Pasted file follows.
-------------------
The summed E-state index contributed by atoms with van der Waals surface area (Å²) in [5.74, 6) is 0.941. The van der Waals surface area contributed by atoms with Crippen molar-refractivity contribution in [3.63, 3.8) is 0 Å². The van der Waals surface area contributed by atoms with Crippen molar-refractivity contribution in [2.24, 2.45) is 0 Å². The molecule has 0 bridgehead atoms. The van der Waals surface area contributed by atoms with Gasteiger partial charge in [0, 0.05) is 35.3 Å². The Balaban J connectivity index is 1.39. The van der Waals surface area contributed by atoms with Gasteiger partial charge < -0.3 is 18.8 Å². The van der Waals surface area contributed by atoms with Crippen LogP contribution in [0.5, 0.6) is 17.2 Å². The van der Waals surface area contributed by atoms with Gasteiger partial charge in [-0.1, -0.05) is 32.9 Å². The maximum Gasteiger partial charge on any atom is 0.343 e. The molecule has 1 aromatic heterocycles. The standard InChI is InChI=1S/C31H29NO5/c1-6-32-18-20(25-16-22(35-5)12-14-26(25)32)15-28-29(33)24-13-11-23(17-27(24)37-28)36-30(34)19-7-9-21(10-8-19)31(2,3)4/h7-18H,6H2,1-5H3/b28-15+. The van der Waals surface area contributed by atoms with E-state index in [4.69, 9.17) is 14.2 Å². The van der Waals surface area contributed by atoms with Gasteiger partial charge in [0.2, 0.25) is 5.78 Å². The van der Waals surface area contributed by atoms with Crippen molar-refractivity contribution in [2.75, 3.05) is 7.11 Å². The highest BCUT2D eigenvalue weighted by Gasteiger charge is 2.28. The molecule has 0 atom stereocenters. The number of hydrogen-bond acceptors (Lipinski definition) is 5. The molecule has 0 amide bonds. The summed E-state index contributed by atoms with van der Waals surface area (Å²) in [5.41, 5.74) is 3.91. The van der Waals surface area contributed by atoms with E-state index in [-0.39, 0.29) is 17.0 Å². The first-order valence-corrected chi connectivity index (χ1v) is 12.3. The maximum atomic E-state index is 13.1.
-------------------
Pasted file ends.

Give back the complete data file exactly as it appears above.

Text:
The summed E-state index contributed by atoms with van der Waals surface area (Å²) in [5.74, 6) is 0.941. The van der Waals surface area contributed by atoms with Crippen molar-refractivity contribution in [3.63, 3.8) is 0 Å². The van der Waals surface area contributed by atoms with Crippen molar-refractivity contribution in [2.24, 2.45) is 0 Å². The molecule has 0 bridgehead atoms. The van der Waals surface area contributed by atoms with Gasteiger partial charge in [0, 0.05) is 35.3 Å². The Balaban J connectivity index is 1.39. The van der Waals surface area contributed by atoms with Gasteiger partial charge < -0.3 is 18.8 Å². The van der Waals surface area contributed by atoms with Crippen LogP contribution in [0.5, 0.6) is 17.2 Å². The van der Waals surface area contributed by atoms with Gasteiger partial charge in [-0.1, -0.05) is 32.9 Å². The maximum Gasteiger partial charge on any atom is 0.343 e. The molecule has 1 aromatic heterocycles. The standard InChI is InChI=1S/C31H29NO5/c1-6-32-18-20(25-16-22(35-5)12-14-26(25)32)15-28-29(33)24-13-11-23(17-27(24)37-28)36-30(34)19-7-9-21(10-8-19)31(2,3)4/h7-18H,6H2,1-5H3/b28-15+. The van der Waals surface area contributed by atoms with E-state index in [4.69, 9.17) is 14.2 Å². The van der Waals surface area contributed by atoms with Gasteiger partial charge in [0.2, 0.25) is 5.78 Å². The van der Waals surface area contributed by atoms with Crippen molar-refractivity contribution in [2.75, 3.05) is 7.11 Å². The highest BCUT2D eigenvalue weighted by Gasteiger charge is 2.28. The molecule has 0 atom stereocenters. The number of hydrogen-bond acceptors (Lipinski definition) is 5. The molecule has 0 amide bonds. The summed E-state index contributed by atoms with van der Waals surface area (Å²) in [5.41, 5.74) is 3.91. The van der Waals surface area contributed by atoms with E-state index in [-0.39, 0.29) is 17.0 Å². The first-order valence-corrected chi connectivity index (χ1v) is 12.3. The maximum atomic E-state index is 13.1.